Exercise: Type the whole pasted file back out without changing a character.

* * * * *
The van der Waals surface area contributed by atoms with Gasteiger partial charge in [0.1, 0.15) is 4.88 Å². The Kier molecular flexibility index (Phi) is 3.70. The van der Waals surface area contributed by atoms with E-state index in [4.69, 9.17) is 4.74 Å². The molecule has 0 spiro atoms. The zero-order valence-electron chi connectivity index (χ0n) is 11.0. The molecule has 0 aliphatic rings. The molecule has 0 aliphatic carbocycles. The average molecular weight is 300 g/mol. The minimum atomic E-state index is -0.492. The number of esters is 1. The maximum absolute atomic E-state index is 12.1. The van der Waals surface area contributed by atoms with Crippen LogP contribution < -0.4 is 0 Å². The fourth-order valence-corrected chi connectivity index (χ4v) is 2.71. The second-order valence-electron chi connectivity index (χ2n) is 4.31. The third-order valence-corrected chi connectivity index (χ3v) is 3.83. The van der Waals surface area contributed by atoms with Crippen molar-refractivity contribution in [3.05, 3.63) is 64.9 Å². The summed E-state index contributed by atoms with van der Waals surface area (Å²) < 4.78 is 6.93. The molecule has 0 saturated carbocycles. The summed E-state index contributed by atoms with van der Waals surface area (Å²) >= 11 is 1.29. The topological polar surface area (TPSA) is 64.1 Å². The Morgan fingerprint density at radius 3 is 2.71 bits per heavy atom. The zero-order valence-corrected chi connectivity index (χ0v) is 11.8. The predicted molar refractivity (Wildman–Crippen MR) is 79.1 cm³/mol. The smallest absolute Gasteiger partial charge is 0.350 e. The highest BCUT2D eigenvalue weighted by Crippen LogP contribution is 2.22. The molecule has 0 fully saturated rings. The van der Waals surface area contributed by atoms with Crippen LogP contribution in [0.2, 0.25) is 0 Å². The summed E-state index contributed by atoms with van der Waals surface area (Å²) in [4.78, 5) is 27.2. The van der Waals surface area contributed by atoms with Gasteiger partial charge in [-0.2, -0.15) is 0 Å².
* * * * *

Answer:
The van der Waals surface area contributed by atoms with Gasteiger partial charge in [0.1, 0.15) is 4.88 Å². The Kier molecular flexibility index (Phi) is 3.70. The van der Waals surface area contributed by atoms with E-state index in [4.69, 9.17) is 4.74 Å². The molecule has 0 spiro atoms. The zero-order valence-electron chi connectivity index (χ0n) is 11.0. The molecule has 0 aliphatic rings. The molecule has 0 aliphatic carbocycles. The average molecular weight is 300 g/mol. The minimum atomic E-state index is -0.492. The number of esters is 1. The maximum absolute atomic E-state index is 12.1. The van der Waals surface area contributed by atoms with Crippen LogP contribution < -0.4 is 0 Å². The fourth-order valence-corrected chi connectivity index (χ4v) is 2.71. The second-order valence-electron chi connectivity index (χ2n) is 4.31. The third-order valence-corrected chi connectivity index (χ3v) is 3.83. The van der Waals surface area contributed by atoms with Crippen molar-refractivity contribution in [3.05, 3.63) is 64.9 Å². The summed E-state index contributed by atoms with van der Waals surface area (Å²) < 4.78 is 6.93. The molecule has 0 saturated carbocycles. The summed E-state index contributed by atoms with van der Waals surface area (Å²) >= 11 is 1.29. The topological polar surface area (TPSA) is 64.1 Å². The Morgan fingerprint density at radius 3 is 2.71 bits per heavy atom. The zero-order valence-corrected chi connectivity index (χ0v) is 11.8. The predicted molar refractivity (Wildman–Crippen MR) is 79.1 cm³/mol. The smallest absolute Gasteiger partial charge is 0.350 e. The highest BCUT2D eigenvalue weighted by Crippen LogP contribution is 2.22. The molecule has 0 fully saturated rings. The van der Waals surface area contributed by atoms with Crippen LogP contribution in [0.2, 0.25) is 0 Å². The summed E-state index contributed by atoms with van der Waals surface area (Å²) in [4.78, 5) is 27.2. The van der Waals surface area contributed by atoms with Gasteiger partial charge in [-0.2, -0.15) is 0 Å².